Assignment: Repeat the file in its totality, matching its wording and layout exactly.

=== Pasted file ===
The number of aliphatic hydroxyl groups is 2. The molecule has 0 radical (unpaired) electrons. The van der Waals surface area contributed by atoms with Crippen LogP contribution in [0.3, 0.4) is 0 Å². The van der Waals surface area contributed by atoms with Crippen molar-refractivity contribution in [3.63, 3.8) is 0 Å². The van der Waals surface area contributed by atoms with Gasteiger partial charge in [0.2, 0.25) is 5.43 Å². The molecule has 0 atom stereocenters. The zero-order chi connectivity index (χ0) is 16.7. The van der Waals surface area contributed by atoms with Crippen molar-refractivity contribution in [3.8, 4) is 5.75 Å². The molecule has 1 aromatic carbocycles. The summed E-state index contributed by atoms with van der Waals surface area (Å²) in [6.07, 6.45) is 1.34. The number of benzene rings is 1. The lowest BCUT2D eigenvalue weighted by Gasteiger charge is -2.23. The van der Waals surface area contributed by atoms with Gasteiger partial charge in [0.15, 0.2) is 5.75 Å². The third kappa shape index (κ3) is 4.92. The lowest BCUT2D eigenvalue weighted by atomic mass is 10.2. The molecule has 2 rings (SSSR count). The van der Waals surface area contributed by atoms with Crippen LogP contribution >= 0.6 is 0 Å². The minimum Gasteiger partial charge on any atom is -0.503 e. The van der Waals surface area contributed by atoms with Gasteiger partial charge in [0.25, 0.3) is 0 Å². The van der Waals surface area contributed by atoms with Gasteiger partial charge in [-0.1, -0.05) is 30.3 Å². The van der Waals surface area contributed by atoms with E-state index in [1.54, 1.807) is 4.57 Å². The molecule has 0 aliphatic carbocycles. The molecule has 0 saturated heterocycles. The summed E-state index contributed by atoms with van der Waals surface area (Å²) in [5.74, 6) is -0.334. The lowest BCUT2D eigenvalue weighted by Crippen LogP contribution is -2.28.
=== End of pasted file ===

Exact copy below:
The number of aliphatic hydroxyl groups is 2. The molecule has 0 radical (unpaired) electrons. The van der Waals surface area contributed by atoms with Crippen LogP contribution in [0.3, 0.4) is 0 Å². The van der Waals surface area contributed by atoms with Crippen molar-refractivity contribution in [3.63, 3.8) is 0 Å². The van der Waals surface area contributed by atoms with Gasteiger partial charge in [0.2, 0.25) is 5.43 Å². The molecule has 0 atom stereocenters. The zero-order chi connectivity index (χ0) is 16.7. The van der Waals surface area contributed by atoms with Crippen molar-refractivity contribution in [3.8, 4) is 5.75 Å². The molecule has 1 aromatic carbocycles. The summed E-state index contributed by atoms with van der Waals surface area (Å²) in [6.07, 6.45) is 1.34. The number of benzene rings is 1. The lowest BCUT2D eigenvalue weighted by Gasteiger charge is -2.23. The van der Waals surface area contributed by atoms with Gasteiger partial charge in [0.15, 0.2) is 5.75 Å². The third kappa shape index (κ3) is 4.92. The lowest BCUT2D eigenvalue weighted by atomic mass is 10.2. The molecule has 2 rings (SSSR count). The van der Waals surface area contributed by atoms with Crippen LogP contribution >= 0.6 is 0 Å². The minimum Gasteiger partial charge on any atom is -0.503 e. The van der Waals surface area contributed by atoms with Gasteiger partial charge in [0.25, 0.3) is 0 Å². The van der Waals surface area contributed by atoms with Gasteiger partial charge in [-0.1, -0.05) is 30.3 Å². The van der Waals surface area contributed by atoms with E-state index in [1.54, 1.807) is 4.57 Å². The molecule has 0 aliphatic carbocycles. The molecule has 0 saturated heterocycles. The summed E-state index contributed by atoms with van der Waals surface area (Å²) in [5.74, 6) is -0.334. The lowest BCUT2D eigenvalue weighted by Crippen LogP contribution is -2.28.